By Jada Forbes, Senior
Every year, the month of December is dedicated to AIDS awareness, and December 1st is marked World AIDS Day. For those who don’t know, a widespread virus called Human Immunodeficiency Virus, or HIV, was discovered near the 1970s. HIV and AIDS are not the same thing, but one stems from the other. When HIV is contracted, there is a chance that it can develop into AIDS, or Acquired Immune Deficiency Syndrome, as the immune system weakens. AIDS Awareness Month and World AIDS day are considered a great opportunity to educate people on the subject and fight against the epidemic.
Here is a brief history on the HIV/AIDS epidemic:
HIV’s predecessor comes from West Africa; a virus found in chimpanzees, called SIV, or Simian Immunodeficiency Virus. According to The AIDS Institute, “[SIV] most likely was transmitted to humans and mutated into HIV when humans hunted these chimpanzees for meat and came into contact with their infected blood.” From this, the virus began to spread throughout the continent of Africa and to other parts of the world.The main strain of HIV, or HIV-1, is responsible for the globalization of the epidemic and was discovered in a blood sample from a man in the Democratic Republic of Congo.
As mentioned before, HIV was discovered in America near the 1970s. The virus was discovered as there was many cases of “rare types of pneumonia, cancers, and other illnesses” being recorded by doctors on both the east and west coast of the country. Among these patients, many were men who had had sex with other men. The Human Rights Campaign, the largest LGBT civil rights advocacy group and political lobbying organization, includes statistics on their “How HIV Impacts LGBTQ People” page, and it reports: “According to the U.S. Centers for Disease Control and Prevention (CDC), there are 1.2 million people living with HIV (PLWH) in the United States, and approximately 40,000 people were diagnosed with HIV in 2015 alone...gay and bisexual men made up an estimated 2% of the U.S. population in 2013 but 55% of all PLWH in the United States.” To clarify, the epidemic of HIV/AIDS affects people of all genders and sexual orientations/identities, but most stats are comprised of the those who is impacts the most: members of the LGBTQ community.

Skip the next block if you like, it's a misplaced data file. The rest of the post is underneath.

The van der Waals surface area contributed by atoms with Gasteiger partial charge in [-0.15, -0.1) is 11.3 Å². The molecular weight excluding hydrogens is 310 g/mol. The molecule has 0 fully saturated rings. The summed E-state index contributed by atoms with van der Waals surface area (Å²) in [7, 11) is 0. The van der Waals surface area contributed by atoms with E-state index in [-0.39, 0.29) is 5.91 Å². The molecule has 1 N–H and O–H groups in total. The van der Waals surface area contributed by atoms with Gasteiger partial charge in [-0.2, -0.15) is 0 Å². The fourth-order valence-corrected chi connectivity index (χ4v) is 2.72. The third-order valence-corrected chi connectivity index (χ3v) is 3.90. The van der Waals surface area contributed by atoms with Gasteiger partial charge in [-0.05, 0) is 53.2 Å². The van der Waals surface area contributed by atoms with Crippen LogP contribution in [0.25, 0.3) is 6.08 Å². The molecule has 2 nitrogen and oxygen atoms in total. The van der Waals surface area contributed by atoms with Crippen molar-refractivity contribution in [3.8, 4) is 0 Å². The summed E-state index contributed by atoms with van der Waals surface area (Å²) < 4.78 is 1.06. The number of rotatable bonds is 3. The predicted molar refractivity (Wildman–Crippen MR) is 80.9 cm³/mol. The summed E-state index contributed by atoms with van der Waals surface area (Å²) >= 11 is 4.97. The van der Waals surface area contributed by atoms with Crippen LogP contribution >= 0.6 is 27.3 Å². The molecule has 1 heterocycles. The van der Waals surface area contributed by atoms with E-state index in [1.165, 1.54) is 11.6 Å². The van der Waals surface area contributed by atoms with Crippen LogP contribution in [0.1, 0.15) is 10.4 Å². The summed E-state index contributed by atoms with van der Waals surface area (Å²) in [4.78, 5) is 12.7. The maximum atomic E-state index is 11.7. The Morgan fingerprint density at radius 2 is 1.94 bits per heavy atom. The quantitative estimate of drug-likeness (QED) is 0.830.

The month of December is used to spread awareness about HIV/AIDS and the things it may have done to individual people and whole families. With that, shedding light on the fact that “HIV prevention, treatment, and research programs are underfunded and often hampered by ideological restrictions,” according to the Human Rights Campaign, is crucial to the development of awareness of the topic. Therefore, it is necessary to share that the money that is located for HIV prevention and awareness campaigning is not focused on those who it affects the most: Members. Of. The. LGBTQ. Community.
As far as any science goes, there is no cure for HIV/AIDS, but it can be prevented, as well as treated. As stated in the article titled “HIV Prevention” on The US Department of Health and Human Services website for AIDSinfo, HIV is only spread through the exchange of bodily fluids, such as blood, semen, pre-seminal fluids, rectal fluids, vaginal fluids, and breast milk. There is a list of of ways to prevent, or reduce the risk of contracting HIV in the same article on AIDSinfo. This list includes having protected sex and limiting the number of sexual partners one has. Moreover, treating HIV would begin with early detection through HIV testing. HIV medicines and therapies are available, as well.
All in all, it is essential to learn more about the diseases and illnesses affecting the people we love. HIV/AIDS is much more common than many people think and it is affecting more and more people every day. As we come to educating ourselves more on the subject, we will be able to create an environment where less and less people are infected with HIV/AIDS.
“How HIV Impacts LGBTQ People.” Human Rights Campaign. NP, Feb. 2017. 20 Dec. 2017
“The Basics of HIV Prevention.” AIDs Info. U.S. Department of Health & Human Services, 19 May 2017. 20 Dec. 2017
“Where did HIV come from?” The AIDs Institute. NP, ND. 20 Dec. 2017